After harvesting, it is often suggested to wash the nuts and remove all dirt.

Only do this if they are very dirty. Once they are fully dry, you can wipe them with a thick towel and call it a day.


When to harvest walnuts? Autumn is the time of the year that generously rewards with such useful and beloved fruits. It is worth knowing that in the walnut tree its leaves are also useful, whose decoctions well help with skin, gastrointestinal and female diseases. As a therapeutic raw material, bright green young leaves are selected, pinching them from the central petiole. The collection is recommended in dry weather, the month of harvesting is June.

Drying is required in the shade, under a canopy or in a ventilated area. Store dried raw materials in a cool, dry place in paper bags. The smell of walnut leaves drives flies away. It is precisely because of this peculiarity that nuts were planted in places where it was planned to gather important people, discuss plans, and wait a long time. In small doses, the smell of walnut leaves is pleasant for a person, to a large extent causes headaches and sleep disturbance.


The nuts aren't ready to eat until they have been hulled, washed and dried. Some ways of removing the hulls include using cement mixers, automobile tires, corn shellers or stamping them with your feet. The hulls stain anything they contact a dark color. Wash the hulled nuts with water in a tub or bucket, and let them dry for two or three weeks. The tough shells are hard to crack, and nutmeats often shatter in the process. You can eat the shelled nuts, use them in baking, or store them in the freezer.

Carolyn Csanyi began writing in 1973, specializing in topics related to plants, insects and southwestern ecology. Her work has appeared in the "American Midland Naturalist" and Greenwood Press. Csanyi holds a Doctor of Philosophy in biology from the University of Wisconsin at Madison.


MSU Extension

Harvesting this hard-to-crack nut is worth the time and effort.

Fall brings hard work and rich rewards around harvesting all the wonderful fruits, nuts and vegetables grown throughout the season. Enjoying the earthy flavor of Michigan’s native black walnut (Juglans nigra) is no exception. Black walnuts have a distinctively different flavor from the English walnut (Juglans regia) meats found in grocery stores. The native black walnut can be used in exactly the same culinary ways as the English walnut, but with superior results.

Photo: There is no need to try and pick black walnuts from the tree's branches. They are ripe only after they have fallen on their own. Photo by G. Peterson.

The biggest challenge in harvesting the nuts is getting to them before the squirrels do. When the nuts have fully ripened, they will fall to the ground with the lightest breeze. The husk will be yellowish-green and often with black or brown mottling. Pressing a thumb into the husk should result in an indentation. If there is a lot of resistance, let it sit for a week or so to soften.

Remove the husk simply by rolling it on a hard surface with a heavy foot. Rolling over them with a car can also remove the husks, but also risk the chance of crushing the nut itself if the road surface is too hard. Regardless, be sure to wear old shoes and gloves to pick out the nuts—the husk juice will stain anything it touches.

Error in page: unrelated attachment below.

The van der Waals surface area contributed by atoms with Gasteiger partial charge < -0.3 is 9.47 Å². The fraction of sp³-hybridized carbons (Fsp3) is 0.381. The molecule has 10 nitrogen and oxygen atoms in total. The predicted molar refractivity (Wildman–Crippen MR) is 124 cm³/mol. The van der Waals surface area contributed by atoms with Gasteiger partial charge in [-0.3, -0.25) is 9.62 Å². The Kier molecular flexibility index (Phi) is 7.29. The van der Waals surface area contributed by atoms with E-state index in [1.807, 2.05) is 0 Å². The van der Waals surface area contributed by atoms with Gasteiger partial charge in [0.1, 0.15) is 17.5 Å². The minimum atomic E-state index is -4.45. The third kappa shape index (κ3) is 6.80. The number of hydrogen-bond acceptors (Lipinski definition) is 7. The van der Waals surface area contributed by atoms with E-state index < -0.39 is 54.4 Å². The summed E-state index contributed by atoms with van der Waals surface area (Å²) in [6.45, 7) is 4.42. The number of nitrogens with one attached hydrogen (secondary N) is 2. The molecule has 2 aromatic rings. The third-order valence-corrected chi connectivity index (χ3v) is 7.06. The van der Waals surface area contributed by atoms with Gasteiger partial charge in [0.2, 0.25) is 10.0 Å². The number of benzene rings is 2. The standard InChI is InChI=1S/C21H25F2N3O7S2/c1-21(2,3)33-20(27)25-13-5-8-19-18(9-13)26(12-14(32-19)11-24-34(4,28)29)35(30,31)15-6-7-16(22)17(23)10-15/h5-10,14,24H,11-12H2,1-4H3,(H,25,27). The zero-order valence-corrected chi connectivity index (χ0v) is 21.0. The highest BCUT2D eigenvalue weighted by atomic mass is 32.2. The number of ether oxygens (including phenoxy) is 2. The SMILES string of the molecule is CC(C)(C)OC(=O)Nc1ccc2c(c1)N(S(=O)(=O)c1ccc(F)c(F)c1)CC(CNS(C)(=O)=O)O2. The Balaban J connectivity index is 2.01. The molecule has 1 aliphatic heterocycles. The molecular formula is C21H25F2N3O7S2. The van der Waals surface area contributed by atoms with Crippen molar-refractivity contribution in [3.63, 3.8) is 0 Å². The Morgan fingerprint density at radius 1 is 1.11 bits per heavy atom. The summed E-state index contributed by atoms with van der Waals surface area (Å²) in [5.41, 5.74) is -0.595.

Rinse the nuts in a large bucket of water or with a garden hose to remove most of any hull material that remains, then allow to dry. The nuts should then be cured in a mesh bag, onion sack or any other sack that allows air flow (to retard mold development). After 4-5 weeks, they’re ready to be cracked open. The hard shells will require a solid tap of a hammer on the bottom of the nut or a gentle squeeze in a vise. The nut meat can then be picked out. The oils in the nut meats will go rancid easily, so keep in the freezer for long-term storage.

Black walnuts are an important component of open forests in southern Michigan, often found along fencerows or edges of woodlands. Besides the obvious value to certain wildlife species, the wood’s rich, dark color and durability also make it a favorite for furniture, cabinetry, paneling and veneer.

Photo: Nuts are ready to be collected when the husks are yellow-green. Photo by G. Peterson.

While out admiring this valuable, versatile and tasty species, however, be on the lookout for the latest disease threat: Thousand Cankers Disease (TCD). This disease was first discovered infecting black walnut trees in 2010 in Tennessee, and it is slowly spreading to other states within the black walnut’s natural range. The tiny walnut twig beetle is responsible for transmitting the fungus from one tree to another when it travels to new hosts to feed and lay eggs. Each fungal introduction leads to cankers on the twigs and branches, eventually spreading and girdling the tree, causing it to die. The disease has officially been spotted in Ohio, so it is especially important to remain vigilant here in Michigan. Although it may be hard to spot any signs of it now that most walnut trees have shed their leaves for winter, this is a good time to read up on the disease before next year’s growing season. Be sure to review USDA National Institute of Food and Agriculture’s Thousand Cankers Disease website for details on what to look for, and go to the Michigan State University Extension news article on the disease for quarantine information. The best way to avoid unintentionally spreading the disease is to purchase and burn local firewood only.

This article was published by Michigan State University Extension. For more information, visit https://extension.msu.edu. To have a digest of information delivered straight to your email inbox, visit https://extension.msu.edu/newsletters. To contact an expert in your area, visit https://extension.msu.edu/experts, or call 888-MSUE4MI (888-678-3464).